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E. Jack Schoop
Born in Olton, Switzerland, Jack moved to Philadelphia, PA with his family in 1932. He attended Phillips Exeter Academy as a teenager and later Antioch College in Ohio. To pay for his education, Jack spent summers repairing railroad tracks in Alaska and worked as a reporter at the Texas City News. After graduating in 1955, Jack moved back to Alaska where he met and married the love of his life, Marilyn Powers of Cranston, Rhode Island.
After a brief stint as a reporter, Jack became the first city planner in the still-young city of Anchorage. A true Renaissance man, Jack taught himself everything he could about city planning and three years later received a scholarship to study Urban Planning at MIT in Cambridge, MA. After receiving his Masters Degree, Jack returned to Anchorage and in 1964 experienced the 9.2 earthquake centered in nearby Prince William Sound. The subsequent chaotic rush to redevelop the city frustrated Jack and he eventually left Alaska to join the San Francisco Bay Conservation and Development Commission (BCDC) where he worked to protect the Bay. He was instrumental in thwarting the proposal to remove the top of San Bruno Mountain and use it to fill in the southern portion of the Bay for development.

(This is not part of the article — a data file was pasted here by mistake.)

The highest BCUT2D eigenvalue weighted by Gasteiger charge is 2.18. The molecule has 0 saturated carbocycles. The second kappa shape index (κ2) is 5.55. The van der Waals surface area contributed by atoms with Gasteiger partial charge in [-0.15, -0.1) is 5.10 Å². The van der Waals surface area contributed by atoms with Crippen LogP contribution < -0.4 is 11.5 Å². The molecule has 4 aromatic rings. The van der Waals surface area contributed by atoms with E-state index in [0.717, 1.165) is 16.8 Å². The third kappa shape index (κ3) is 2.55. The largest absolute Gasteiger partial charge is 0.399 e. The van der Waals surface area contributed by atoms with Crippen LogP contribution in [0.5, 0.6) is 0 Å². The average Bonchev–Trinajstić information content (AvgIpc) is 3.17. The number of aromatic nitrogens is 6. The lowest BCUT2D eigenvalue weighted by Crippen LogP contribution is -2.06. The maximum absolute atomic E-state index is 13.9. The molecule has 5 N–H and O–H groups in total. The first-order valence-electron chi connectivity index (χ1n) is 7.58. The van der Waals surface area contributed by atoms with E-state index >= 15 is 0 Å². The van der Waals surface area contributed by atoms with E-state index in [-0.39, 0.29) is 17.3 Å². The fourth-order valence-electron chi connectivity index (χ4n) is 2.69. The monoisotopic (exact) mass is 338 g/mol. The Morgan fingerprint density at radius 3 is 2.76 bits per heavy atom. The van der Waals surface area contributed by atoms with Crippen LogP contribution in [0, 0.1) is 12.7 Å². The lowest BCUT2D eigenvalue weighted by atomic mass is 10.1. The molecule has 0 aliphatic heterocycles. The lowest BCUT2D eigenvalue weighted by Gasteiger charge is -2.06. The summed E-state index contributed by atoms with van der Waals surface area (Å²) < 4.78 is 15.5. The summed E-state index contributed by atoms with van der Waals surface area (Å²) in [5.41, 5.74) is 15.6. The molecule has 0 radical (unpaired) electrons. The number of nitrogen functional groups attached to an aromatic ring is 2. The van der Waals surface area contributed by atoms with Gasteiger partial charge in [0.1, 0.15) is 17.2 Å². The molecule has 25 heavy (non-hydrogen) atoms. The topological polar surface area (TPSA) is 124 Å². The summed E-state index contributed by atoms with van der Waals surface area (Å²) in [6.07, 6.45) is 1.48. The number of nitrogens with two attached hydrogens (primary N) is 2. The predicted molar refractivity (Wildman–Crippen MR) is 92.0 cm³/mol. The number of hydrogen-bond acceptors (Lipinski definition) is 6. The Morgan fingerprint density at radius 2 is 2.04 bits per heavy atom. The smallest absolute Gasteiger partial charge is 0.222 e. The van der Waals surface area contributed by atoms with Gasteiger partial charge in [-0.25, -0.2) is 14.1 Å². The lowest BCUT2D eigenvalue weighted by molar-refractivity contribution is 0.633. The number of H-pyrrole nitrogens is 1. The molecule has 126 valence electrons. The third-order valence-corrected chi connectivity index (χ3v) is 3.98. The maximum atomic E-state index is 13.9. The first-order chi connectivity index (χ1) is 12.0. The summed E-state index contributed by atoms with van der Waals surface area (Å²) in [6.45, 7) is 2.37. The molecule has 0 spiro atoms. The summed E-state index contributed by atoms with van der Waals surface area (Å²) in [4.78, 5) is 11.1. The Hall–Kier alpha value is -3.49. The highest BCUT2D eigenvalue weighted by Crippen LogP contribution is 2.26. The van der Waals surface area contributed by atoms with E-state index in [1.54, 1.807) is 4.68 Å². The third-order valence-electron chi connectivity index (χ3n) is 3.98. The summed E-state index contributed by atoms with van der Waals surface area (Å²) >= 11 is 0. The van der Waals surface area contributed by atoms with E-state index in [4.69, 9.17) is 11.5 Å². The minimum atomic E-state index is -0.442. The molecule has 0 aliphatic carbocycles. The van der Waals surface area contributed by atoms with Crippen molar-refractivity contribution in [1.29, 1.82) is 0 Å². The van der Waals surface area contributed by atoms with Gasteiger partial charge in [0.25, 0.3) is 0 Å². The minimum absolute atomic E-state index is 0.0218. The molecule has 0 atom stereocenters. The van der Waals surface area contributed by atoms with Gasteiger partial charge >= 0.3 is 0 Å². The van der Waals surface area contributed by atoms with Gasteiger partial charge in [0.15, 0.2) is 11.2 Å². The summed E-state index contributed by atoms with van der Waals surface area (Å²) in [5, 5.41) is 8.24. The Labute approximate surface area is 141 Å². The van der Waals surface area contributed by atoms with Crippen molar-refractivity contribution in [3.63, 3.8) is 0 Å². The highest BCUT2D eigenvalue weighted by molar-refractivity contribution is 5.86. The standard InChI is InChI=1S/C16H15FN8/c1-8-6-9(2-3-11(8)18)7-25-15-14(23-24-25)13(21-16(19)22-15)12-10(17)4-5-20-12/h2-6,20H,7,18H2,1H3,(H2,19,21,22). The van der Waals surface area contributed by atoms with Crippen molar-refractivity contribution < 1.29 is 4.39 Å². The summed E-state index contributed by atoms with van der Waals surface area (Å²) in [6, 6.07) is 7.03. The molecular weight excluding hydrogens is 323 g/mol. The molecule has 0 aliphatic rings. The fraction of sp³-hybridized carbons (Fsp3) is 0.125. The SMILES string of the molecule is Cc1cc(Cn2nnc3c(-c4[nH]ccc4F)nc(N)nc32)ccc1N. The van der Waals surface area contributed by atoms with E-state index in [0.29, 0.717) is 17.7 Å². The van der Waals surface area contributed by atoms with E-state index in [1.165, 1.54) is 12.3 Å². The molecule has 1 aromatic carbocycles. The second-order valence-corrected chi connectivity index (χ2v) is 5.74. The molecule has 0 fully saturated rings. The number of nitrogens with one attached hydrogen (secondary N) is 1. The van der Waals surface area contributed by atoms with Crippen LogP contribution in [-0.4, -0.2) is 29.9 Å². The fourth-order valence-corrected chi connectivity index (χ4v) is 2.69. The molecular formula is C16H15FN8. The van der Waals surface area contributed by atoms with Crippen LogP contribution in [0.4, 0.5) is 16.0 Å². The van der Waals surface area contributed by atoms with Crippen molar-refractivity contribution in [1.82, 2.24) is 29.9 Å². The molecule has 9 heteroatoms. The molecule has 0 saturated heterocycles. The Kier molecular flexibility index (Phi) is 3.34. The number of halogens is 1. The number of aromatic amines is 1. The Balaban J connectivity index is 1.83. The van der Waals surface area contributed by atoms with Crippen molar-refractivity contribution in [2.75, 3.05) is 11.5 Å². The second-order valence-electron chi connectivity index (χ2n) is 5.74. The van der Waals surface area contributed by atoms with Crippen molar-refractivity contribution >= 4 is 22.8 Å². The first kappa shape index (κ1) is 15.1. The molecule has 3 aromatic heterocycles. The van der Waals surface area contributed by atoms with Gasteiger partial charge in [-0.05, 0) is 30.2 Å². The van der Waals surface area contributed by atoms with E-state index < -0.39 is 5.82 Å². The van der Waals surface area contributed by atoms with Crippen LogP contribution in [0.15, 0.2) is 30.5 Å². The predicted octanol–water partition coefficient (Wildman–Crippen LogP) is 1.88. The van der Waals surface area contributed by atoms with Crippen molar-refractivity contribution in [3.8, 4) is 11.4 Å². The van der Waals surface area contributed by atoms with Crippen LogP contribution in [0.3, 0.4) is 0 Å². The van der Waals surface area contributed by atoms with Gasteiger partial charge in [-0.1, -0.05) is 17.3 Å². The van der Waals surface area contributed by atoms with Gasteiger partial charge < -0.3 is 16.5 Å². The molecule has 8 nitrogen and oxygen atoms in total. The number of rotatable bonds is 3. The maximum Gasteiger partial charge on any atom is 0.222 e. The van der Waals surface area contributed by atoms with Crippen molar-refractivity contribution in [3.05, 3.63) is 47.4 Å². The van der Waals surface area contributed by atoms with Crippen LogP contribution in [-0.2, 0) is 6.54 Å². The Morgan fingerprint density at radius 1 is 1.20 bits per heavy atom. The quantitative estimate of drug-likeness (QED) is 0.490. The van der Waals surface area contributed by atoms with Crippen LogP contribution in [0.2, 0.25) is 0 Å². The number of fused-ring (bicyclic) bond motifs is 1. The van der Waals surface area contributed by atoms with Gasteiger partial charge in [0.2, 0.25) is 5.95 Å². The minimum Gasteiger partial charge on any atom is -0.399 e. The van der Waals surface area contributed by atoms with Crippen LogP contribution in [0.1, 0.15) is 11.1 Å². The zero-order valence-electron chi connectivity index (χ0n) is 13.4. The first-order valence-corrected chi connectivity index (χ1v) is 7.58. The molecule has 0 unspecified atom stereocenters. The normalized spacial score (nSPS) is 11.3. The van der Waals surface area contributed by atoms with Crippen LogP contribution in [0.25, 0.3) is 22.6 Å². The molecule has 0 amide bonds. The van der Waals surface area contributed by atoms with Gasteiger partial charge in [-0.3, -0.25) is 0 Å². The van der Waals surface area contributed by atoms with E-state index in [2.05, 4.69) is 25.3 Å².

Jack later served as the State Planner in Madison Wisconsin (1971-1973), the Planning Director for the California Coastal Commission (1973-1979), the Planning Director for the City of Dallas (1979-1983) and the Planning Director for Santa Clara County. He retired in 1988.
Jack was a devoted family man who wrote beautiful poems for his wife, had sweet nicknames for his kids and found serenity hiking the trails of Marin. He will be dearly missed. In lieu of flowers, the family requests that memorial donations be made in Jack's name to The Buck Institute for Alzheimer's Research, 8001 Redwood Blvd., Novato, CA 94945.
Published in San Francisco Chronicle from Aug. 11 to Aug. 12, 2012